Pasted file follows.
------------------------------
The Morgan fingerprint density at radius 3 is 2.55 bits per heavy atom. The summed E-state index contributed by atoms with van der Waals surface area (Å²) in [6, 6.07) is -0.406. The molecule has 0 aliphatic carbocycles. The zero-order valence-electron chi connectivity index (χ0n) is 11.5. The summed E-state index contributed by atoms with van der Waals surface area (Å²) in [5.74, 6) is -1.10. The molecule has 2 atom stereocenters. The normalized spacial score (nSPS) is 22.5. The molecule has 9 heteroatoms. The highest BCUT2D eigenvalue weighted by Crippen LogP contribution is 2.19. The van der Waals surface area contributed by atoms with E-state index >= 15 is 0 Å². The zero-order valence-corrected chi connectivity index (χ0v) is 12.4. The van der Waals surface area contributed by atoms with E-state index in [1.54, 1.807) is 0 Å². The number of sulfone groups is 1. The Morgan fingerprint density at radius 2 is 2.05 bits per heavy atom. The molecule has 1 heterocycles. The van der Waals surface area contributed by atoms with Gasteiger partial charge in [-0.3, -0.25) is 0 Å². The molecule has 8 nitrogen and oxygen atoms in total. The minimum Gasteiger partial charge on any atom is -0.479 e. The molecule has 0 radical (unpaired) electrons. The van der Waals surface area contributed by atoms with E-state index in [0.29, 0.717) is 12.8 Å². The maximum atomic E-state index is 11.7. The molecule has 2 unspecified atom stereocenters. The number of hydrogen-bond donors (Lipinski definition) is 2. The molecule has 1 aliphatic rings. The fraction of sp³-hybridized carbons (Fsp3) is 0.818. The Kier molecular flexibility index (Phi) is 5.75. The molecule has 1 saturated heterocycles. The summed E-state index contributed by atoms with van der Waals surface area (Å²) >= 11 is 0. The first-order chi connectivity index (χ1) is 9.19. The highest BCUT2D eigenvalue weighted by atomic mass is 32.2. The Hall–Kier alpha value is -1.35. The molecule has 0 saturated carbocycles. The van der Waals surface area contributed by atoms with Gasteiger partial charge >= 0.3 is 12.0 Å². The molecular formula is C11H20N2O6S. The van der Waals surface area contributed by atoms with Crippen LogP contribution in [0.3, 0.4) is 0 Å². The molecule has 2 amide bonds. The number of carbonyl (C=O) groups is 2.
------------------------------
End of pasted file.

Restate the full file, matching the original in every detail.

The Morgan fingerprint density at radius 3 is 2.55 bits per heavy atom. The summed E-state index contributed by atoms with van der Waals surface area (Å²) in [6, 6.07) is -0.406. The molecule has 0 aliphatic carbocycles. The zero-order valence-electron chi connectivity index (χ0n) is 11.5. The summed E-state index contributed by atoms with van der Waals surface area (Å²) in [5.74, 6) is -1.10. The molecule has 2 atom stereocenters. The normalized spacial score (nSPS) is 22.5. The molecule has 9 heteroatoms. The highest BCUT2D eigenvalue weighted by Crippen LogP contribution is 2.19. The van der Waals surface area contributed by atoms with E-state index >= 15 is 0 Å². The zero-order valence-corrected chi connectivity index (χ0v) is 12.4. The van der Waals surface area contributed by atoms with E-state index in [1.54, 1.807) is 0 Å². The number of sulfone groups is 1. The Morgan fingerprint density at radius 2 is 2.05 bits per heavy atom. The molecule has 1 heterocycles. The van der Waals surface area contributed by atoms with Gasteiger partial charge in [-0.3, -0.25) is 0 Å². The molecule has 8 nitrogen and oxygen atoms in total. The minimum Gasteiger partial charge on any atom is -0.479 e. The molecule has 0 radical (unpaired) electrons. The van der Waals surface area contributed by atoms with E-state index in [0.29, 0.717) is 12.8 Å². The maximum atomic E-state index is 11.7. The molecule has 2 unspecified atom stereocenters. The number of hydrogen-bond donors (Lipinski definition) is 2. The molecule has 1 aliphatic rings. The fraction of sp³-hybridized carbons (Fsp3) is 0.818. The Kier molecular flexibility index (Phi) is 5.75. The molecule has 1 saturated heterocycles. The summed E-state index contributed by atoms with van der Waals surface area (Å²) >= 11 is 0. The first-order chi connectivity index (χ1) is 9.19. The highest BCUT2D eigenvalue weighted by atomic mass is 32.2. The Hall–Kier alpha value is -1.35. The molecule has 0 saturated carbocycles. The van der Waals surface area contributed by atoms with Gasteiger partial charge >= 0.3 is 12.0 Å². The molecular formula is C11H20N2O6S. The van der Waals surface area contributed by atoms with Crippen LogP contribution in [0.3, 0.4) is 0 Å². The molecule has 2 amide bonds. The number of carbonyl (C=O) groups is 2.